Since other infectious diseases can spread between animals and humans (diseases spread from animals to humans are called zoonoses), it is prudent to always exercise good hygiene when people, especially children and the immunocompromised, are around animals. This includes washing your hands (properly) after touching, feeding or cleaning up after your pet, avoiding rough play (especially between children and animals), and not allowing pets to sleep in the bed with immunocompromised people or lick faces, wounds or healthcare devices.

If pet owners are known to have COVID-19 (i.e. through testing), or highly suspected to have it and are unable to get tested, additional special precautions are warranted. In that case, they should limit contact (ideally have someone else in the household take care of the pet) and wear a face mask. Their pet should be quarantined with them and any signs of illness in their pet should be reported to their veterinarian.

Critically, it is important that pet owners not over-react and disconnect from their pet. The importance of the human-animal bond and its positive healthcare effects cannot be overestimated. There is evidence that pet ownership has many health benefits, including reduction in mental illness and cardiovascular disease, decreased blood pressure and improved self-esteem in children. Owners should not panic about the possibility of pet infection and transmission, and instead enjoy all the positive healthcare benefits of the bond they have with their pets. On the one hand, restriction of human movement may reduce adoption of pets from shelters, and more animals in need of homes may be euthanized as a result; on the other hand, we have also been aware of an increase in fostering animals by those looking for companionship during the quarantine period. This is great news, but some people have raised concerns that these animals will not receive adequate long-term care or be abandoned when quarantine is relaxed.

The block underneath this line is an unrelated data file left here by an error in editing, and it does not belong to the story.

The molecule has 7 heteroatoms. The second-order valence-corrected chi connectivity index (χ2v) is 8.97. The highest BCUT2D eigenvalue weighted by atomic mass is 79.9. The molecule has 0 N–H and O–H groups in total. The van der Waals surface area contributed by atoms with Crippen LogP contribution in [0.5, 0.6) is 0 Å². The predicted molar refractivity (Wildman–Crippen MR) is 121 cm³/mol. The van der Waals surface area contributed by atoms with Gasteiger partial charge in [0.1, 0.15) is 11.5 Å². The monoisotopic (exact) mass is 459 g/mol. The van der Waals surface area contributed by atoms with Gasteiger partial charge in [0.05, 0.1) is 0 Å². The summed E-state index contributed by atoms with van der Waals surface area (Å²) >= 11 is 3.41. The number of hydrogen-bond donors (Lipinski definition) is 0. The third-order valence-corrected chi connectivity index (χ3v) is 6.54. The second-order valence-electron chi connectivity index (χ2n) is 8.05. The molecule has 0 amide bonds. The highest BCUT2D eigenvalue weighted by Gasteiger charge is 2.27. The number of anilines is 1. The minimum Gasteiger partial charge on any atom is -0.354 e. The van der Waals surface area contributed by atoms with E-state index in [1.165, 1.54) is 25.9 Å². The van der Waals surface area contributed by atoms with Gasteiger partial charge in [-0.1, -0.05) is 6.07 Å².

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  1.  Should I (can I) test a pet for SARS-CoV-2?

Many animal diagnostic laboratories are not currently set up to test for this specific coronavirus. Recently, IDEXX Laboratories announced they are offering animal testing for SARS-CoV-2.

In the case of the Belgian cat, the owner collected samples for testing and the animal remained in quarantine with the owner. In the United States, any testing should be overseen by local public health officials. The USDA states that ‘at this time, testing for companion animals will only be done if animal and public health officials agree testing should occur due to a link to a known human case of COVID-19. We will not be testing the general companion animal population. After the decision is made to test, the state animal health officials will designate a state-appointed veterinarian, USDA accredited veterinarian, or Foreign Animal Disease Diagnostician (FADD) to collect the sample using appropriate personal protective equipment and sample collection methods. State animal health laboratories can/will conduct animal testing, but any positive samples would need to be confirmed through additional testing by USDA’s National Veterinary Services Laboratory’. In addition, the CDC has released guidelines for the testing of animals for SARS-CoV-2.

Veterinarians must contact state animal health officials for direction if an infected owner contacts them and requests testing of their pet should it develop signs of respiratory or gastrointestinal illness after known exposure to an infected human. The California Department of Public Health has recently released guidelines for veterinarians about the handling of animals from positive households. In these guidelines, it is recommended that veterinarians wear an N95 face mask, eye protection, gown and gloves when interacting with people from COVID+ households. However, many veterinary clinics are not set up for this level of protection – N95 masks must be fitted and fit-testing is not widely available at this time. Once the animal is removed from the client, full PPE (N95 masks, eye protection, gown) is not considered indicated by public health officials at the time of writing, but given the lack of evidence either way, veterinary clinics could consider wearing PPE when handling possibly infected animals.